South Africa faces £100m bill for acid water threat
South Africa will spend some 1.2 billion rand (£100 million) to clean up acidic water threatening to spill from abandoned gold mines around Johannesburg, a report said yesterday.
The toxic chemical cocktail has been building up in mine shafts dug more than a century ago to tap one of the world's largest gold deposits, and stretches miles under the city.
"The problems posed by acid mine drainage will have implications far into the future, with impacts likely to continue for many years," said a report by a team of experts, issued by the water ministry.
Their report recommends building pumping, treatment and monitoring stations with pumps in place under Johannesburg by March next year, just months before the acid water is expected to reach environmentally critical levels.
The budget is estimated at 441.7m rand for capital expenditure, 121.2m for annual operating cost and 626.3m for long-term costs related to preventing water from flowing into the mines, the ministry said.
Acid water has plagued derelict mine-workings globally for decades but most of the damage has been in remote areas.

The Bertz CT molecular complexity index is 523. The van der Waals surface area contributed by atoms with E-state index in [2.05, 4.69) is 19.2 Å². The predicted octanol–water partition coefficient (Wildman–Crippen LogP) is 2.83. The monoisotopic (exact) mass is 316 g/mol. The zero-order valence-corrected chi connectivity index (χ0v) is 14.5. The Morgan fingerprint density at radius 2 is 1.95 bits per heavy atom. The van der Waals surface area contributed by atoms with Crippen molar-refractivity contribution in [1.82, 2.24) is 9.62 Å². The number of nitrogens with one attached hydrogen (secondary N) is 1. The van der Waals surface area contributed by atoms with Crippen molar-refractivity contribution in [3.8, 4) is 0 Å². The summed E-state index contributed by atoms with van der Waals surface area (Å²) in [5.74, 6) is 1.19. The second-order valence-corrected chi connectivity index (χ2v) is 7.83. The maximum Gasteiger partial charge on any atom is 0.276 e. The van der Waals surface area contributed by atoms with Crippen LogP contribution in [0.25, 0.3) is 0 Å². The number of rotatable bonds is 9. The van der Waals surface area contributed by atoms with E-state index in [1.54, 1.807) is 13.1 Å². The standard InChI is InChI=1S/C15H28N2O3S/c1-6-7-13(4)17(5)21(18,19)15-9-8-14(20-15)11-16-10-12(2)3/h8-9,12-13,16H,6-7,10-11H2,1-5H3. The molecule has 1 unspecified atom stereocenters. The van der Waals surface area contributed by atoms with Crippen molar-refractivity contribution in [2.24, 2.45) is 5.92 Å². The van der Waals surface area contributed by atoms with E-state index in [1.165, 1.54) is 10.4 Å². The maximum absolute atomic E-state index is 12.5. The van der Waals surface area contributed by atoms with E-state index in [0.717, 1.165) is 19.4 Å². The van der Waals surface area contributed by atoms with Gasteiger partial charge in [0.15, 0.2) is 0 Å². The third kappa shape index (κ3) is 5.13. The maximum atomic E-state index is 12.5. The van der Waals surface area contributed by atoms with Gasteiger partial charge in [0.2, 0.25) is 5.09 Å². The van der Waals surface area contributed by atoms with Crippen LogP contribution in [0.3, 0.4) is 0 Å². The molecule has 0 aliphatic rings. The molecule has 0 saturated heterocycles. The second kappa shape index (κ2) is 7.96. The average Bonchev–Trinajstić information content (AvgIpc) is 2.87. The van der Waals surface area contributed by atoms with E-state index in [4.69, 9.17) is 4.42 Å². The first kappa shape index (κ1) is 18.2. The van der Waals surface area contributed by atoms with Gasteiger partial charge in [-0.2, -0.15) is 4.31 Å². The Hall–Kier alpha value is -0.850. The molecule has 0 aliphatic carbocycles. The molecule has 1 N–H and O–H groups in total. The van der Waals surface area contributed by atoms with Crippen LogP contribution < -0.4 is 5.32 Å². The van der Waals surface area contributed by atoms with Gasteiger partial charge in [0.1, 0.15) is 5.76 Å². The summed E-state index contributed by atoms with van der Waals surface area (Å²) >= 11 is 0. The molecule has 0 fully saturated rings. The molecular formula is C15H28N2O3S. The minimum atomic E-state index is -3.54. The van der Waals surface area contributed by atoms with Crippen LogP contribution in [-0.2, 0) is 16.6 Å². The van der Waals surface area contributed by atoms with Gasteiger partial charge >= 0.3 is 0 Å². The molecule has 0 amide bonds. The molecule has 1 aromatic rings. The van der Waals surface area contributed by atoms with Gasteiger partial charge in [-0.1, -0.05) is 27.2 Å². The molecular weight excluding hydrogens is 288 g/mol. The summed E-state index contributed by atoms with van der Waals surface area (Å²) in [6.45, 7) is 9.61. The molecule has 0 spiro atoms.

The problem for Johannesburg is that it was built over its mines and the land at risk is occupied by some of South Africa's biggest firms and its most densely packed communities.
The toxic liquid has already been flowing from mines to the west of the city in what is know as the Western Basin. Acid mine water is now about 500 metres below the surface in the Central Basin under Johannesburg, rising an average of 59 centimetres a day, and is about 700 metres below the surface in the Eastern Basin, the report said.
Water in shafts and tunnels has been reacting with rocks formed about 2.8 billion years ago and triggering reactions that produced sulphuric acid, heavy metals, toxins and radiation.
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